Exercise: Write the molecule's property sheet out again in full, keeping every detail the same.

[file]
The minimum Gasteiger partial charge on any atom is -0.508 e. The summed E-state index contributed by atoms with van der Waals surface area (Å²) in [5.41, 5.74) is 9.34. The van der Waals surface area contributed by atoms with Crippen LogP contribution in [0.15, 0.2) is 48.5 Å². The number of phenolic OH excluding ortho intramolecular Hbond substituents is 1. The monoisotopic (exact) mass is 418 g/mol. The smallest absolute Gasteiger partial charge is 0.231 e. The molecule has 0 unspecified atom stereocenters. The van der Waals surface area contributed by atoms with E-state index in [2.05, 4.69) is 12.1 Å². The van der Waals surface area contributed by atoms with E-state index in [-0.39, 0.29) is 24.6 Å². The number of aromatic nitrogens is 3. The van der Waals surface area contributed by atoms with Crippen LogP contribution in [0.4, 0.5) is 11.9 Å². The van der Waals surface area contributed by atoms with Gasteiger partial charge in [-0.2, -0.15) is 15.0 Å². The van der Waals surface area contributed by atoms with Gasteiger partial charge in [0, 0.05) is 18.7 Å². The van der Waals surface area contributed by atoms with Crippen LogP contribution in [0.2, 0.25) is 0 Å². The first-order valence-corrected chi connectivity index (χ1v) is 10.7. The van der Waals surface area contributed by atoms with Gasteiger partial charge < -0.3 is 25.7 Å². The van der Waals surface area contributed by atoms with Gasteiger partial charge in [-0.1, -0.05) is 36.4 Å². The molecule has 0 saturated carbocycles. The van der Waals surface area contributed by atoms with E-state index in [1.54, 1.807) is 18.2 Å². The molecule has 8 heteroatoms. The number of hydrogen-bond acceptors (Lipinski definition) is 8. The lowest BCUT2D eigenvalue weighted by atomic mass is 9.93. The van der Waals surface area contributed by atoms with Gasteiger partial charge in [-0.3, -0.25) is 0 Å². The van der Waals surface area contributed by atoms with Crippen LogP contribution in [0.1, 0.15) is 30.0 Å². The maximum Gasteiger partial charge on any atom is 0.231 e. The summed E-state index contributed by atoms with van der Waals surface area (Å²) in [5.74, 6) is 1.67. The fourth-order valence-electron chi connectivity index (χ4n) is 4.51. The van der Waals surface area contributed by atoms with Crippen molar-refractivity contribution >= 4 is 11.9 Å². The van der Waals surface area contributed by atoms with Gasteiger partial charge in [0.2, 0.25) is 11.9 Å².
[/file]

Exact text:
The minimum Gasteiger partial charge on any atom is -0.508 e. The summed E-state index contributed by atoms with van der Waals surface area (Å²) in [5.41, 5.74) is 9.34. The van der Waals surface area contributed by atoms with Crippen LogP contribution in [0.15, 0.2) is 48.5 Å². The number of phenolic OH excluding ortho intramolecular Hbond substituents is 1. The monoisotopic (exact) mass is 418 g/mol. The smallest absolute Gasteiger partial charge is 0.231 e. The molecule has 0 unspecified atom stereocenters. The van der Waals surface area contributed by atoms with E-state index in [2.05, 4.69) is 12.1 Å². The van der Waals surface area contributed by atoms with E-state index in [-0.39, 0.29) is 24.6 Å². The number of aromatic nitrogens is 3. The van der Waals surface area contributed by atoms with Crippen LogP contribution in [0.4, 0.5) is 11.9 Å². The van der Waals surface area contributed by atoms with Gasteiger partial charge in [-0.2, -0.15) is 15.0 Å². The van der Waals surface area contributed by atoms with Gasteiger partial charge in [0, 0.05) is 18.7 Å². The van der Waals surface area contributed by atoms with Crippen LogP contribution in [0.2, 0.25) is 0 Å². The first-order valence-corrected chi connectivity index (χ1v) is 10.7. The van der Waals surface area contributed by atoms with Gasteiger partial charge < -0.3 is 25.7 Å². The van der Waals surface area contributed by atoms with Gasteiger partial charge in [-0.1, -0.05) is 36.4 Å². The molecule has 0 saturated carbocycles. The van der Waals surface area contributed by atoms with E-state index in [1.54, 1.807) is 18.2 Å². The molecule has 8 heteroatoms. The number of hydrogen-bond acceptors (Lipinski definition) is 8. The lowest BCUT2D eigenvalue weighted by atomic mass is 9.93. The van der Waals surface area contributed by atoms with Gasteiger partial charge in [-0.3, -0.25) is 0 Å². The van der Waals surface area contributed by atoms with Crippen LogP contribution in [0.1, 0.15) is 30.0 Å². The maximum Gasteiger partial charge on any atom is 0.231 e. The summed E-state index contributed by atoms with van der Waals surface area (Å²) in [5.74, 6) is 1.67. The fourth-order valence-electron chi connectivity index (χ4n) is 4.51. The van der Waals surface area contributed by atoms with Crippen molar-refractivity contribution >= 4 is 11.9 Å². The van der Waals surface area contributed by atoms with Gasteiger partial charge in [0.2, 0.25) is 11.9 Å².